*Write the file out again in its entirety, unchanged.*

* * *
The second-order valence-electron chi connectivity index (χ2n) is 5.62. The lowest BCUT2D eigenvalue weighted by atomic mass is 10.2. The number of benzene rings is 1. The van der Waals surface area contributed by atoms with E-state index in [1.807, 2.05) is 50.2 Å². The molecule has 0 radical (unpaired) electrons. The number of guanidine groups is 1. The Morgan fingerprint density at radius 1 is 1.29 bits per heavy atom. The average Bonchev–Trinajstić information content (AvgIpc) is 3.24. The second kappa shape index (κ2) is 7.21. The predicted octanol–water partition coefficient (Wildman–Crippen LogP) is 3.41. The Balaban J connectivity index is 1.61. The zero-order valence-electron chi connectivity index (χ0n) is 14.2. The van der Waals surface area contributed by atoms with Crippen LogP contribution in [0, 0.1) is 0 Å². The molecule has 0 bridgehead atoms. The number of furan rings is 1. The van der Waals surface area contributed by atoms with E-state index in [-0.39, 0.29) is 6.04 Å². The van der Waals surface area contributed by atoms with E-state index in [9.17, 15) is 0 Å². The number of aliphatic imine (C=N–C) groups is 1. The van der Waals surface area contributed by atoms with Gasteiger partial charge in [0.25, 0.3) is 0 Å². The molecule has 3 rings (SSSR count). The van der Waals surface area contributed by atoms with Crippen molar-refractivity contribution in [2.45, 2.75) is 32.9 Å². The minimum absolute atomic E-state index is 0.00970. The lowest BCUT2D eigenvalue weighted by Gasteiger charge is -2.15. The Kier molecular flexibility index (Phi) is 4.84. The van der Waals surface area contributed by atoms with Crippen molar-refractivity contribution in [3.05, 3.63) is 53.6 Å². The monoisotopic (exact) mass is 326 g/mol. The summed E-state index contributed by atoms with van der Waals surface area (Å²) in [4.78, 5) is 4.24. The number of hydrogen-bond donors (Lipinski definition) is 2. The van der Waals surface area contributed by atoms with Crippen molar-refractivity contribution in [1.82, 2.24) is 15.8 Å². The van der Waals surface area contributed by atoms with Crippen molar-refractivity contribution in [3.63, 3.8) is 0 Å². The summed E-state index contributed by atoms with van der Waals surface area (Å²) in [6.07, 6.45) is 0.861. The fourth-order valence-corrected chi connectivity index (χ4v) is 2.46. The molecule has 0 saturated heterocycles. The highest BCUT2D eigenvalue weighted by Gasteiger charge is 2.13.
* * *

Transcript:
The second-order valence-electron chi connectivity index (χ2n) is 5.62. The lowest BCUT2D eigenvalue weighted by atomic mass is 10.2. The number of benzene rings is 1. The van der Waals surface area contributed by atoms with E-state index in [1.807, 2.05) is 50.2 Å². The molecule has 0 radical (unpaired) electrons. The number of guanidine groups is 1. The Morgan fingerprint density at radius 1 is 1.29 bits per heavy atom. The average Bonchev–Trinajstić information content (AvgIpc) is 3.24. The second kappa shape index (κ2) is 7.21. The predicted octanol–water partition coefficient (Wildman–Crippen LogP) is 3.41. The Balaban J connectivity index is 1.61. The zero-order valence-electron chi connectivity index (χ0n) is 14.2. The van der Waals surface area contributed by atoms with Crippen LogP contribution in [0, 0.1) is 0 Å². The molecule has 0 bridgehead atoms. The number of furan rings is 1. The van der Waals surface area contributed by atoms with E-state index in [-0.39, 0.29) is 6.04 Å². The van der Waals surface area contributed by atoms with E-state index in [9.17, 15) is 0 Å². The number of aliphatic imine (C=N–C) groups is 1. The van der Waals surface area contributed by atoms with Gasteiger partial charge in [0.25, 0.3) is 0 Å². The molecule has 3 rings (SSSR count). The van der Waals surface area contributed by atoms with Crippen molar-refractivity contribution in [2.45, 2.75) is 32.9 Å². The minimum absolute atomic E-state index is 0.00970. The lowest BCUT2D eigenvalue weighted by Gasteiger charge is -2.15. The Kier molecular flexibility index (Phi) is 4.84. The van der Waals surface area contributed by atoms with Crippen molar-refractivity contribution in [3.05, 3.63) is 53.6 Å². The monoisotopic (exact) mass is 326 g/mol. The summed E-state index contributed by atoms with van der Waals surface area (Å²) in [4.78, 5) is 4.24. The number of hydrogen-bond donors (Lipinski definition) is 2. The van der Waals surface area contributed by atoms with Crippen molar-refractivity contribution in [1.82, 2.24) is 15.8 Å². The van der Waals surface area contributed by atoms with Crippen molar-refractivity contribution in [3.63, 3.8) is 0 Å². The summed E-state index contributed by atoms with van der Waals surface area (Å²) in [6.07, 6.45) is 0.861. The fourth-order valence-corrected chi connectivity index (χ4v) is 2.46. The molecule has 0 saturated heterocycles. The highest BCUT2D eigenvalue weighted by Gasteiger charge is 2.13.